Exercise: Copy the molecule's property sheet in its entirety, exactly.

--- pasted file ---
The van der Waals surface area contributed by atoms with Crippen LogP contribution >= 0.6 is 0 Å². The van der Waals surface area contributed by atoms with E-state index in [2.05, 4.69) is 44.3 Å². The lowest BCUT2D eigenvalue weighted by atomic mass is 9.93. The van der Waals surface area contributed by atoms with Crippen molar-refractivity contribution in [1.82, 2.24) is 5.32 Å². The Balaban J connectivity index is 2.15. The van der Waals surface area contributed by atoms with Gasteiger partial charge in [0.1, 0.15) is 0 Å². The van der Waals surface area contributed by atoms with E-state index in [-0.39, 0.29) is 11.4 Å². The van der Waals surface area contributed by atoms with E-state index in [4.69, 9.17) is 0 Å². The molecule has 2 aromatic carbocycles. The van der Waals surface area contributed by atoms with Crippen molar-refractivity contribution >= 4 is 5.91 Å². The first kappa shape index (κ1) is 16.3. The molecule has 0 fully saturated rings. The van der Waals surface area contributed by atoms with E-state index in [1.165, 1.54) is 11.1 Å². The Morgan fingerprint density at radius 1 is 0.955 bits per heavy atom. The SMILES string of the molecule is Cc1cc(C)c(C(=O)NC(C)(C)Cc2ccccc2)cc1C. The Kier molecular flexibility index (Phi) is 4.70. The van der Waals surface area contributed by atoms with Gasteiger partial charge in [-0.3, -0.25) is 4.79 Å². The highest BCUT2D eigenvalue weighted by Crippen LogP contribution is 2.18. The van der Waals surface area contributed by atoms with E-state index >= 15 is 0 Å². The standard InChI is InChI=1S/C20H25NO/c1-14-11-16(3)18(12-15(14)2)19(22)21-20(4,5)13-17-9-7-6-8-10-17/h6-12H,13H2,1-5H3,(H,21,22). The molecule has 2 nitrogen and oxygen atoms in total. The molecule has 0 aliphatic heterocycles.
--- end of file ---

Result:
The van der Waals surface area contributed by atoms with Crippen LogP contribution >= 0.6 is 0 Å². The van der Waals surface area contributed by atoms with E-state index in [2.05, 4.69) is 44.3 Å². The lowest BCUT2D eigenvalue weighted by atomic mass is 9.93. The van der Waals surface area contributed by atoms with Crippen molar-refractivity contribution in [1.82, 2.24) is 5.32 Å². The Balaban J connectivity index is 2.15. The van der Waals surface area contributed by atoms with Gasteiger partial charge in [0.1, 0.15) is 0 Å². The van der Waals surface area contributed by atoms with E-state index in [-0.39, 0.29) is 11.4 Å². The van der Waals surface area contributed by atoms with E-state index in [4.69, 9.17) is 0 Å². The molecule has 2 aromatic carbocycles. The van der Waals surface area contributed by atoms with Crippen molar-refractivity contribution >= 4 is 5.91 Å². The first kappa shape index (κ1) is 16.3. The molecule has 0 fully saturated rings. The van der Waals surface area contributed by atoms with E-state index in [1.165, 1.54) is 11.1 Å². The Morgan fingerprint density at radius 1 is 0.955 bits per heavy atom. The SMILES string of the molecule is Cc1cc(C)c(C(=O)NC(C)(C)Cc2ccccc2)cc1C. The Kier molecular flexibility index (Phi) is 4.70. The van der Waals surface area contributed by atoms with Gasteiger partial charge in [-0.3, -0.25) is 4.79 Å². The highest BCUT2D eigenvalue weighted by Crippen LogP contribution is 2.18. The van der Waals surface area contributed by atoms with E-state index >= 15 is 0 Å². The standard InChI is InChI=1S/C20H25NO/c1-14-11-16(3)18(12-15(14)2)19(22)21-20(4,5)13-17-9-7-6-8-10-17/h6-12H,13H2,1-5H3,(H,21,22). The molecule has 2 nitrogen and oxygen atoms in total. The molecule has 0 aliphatic heterocycles.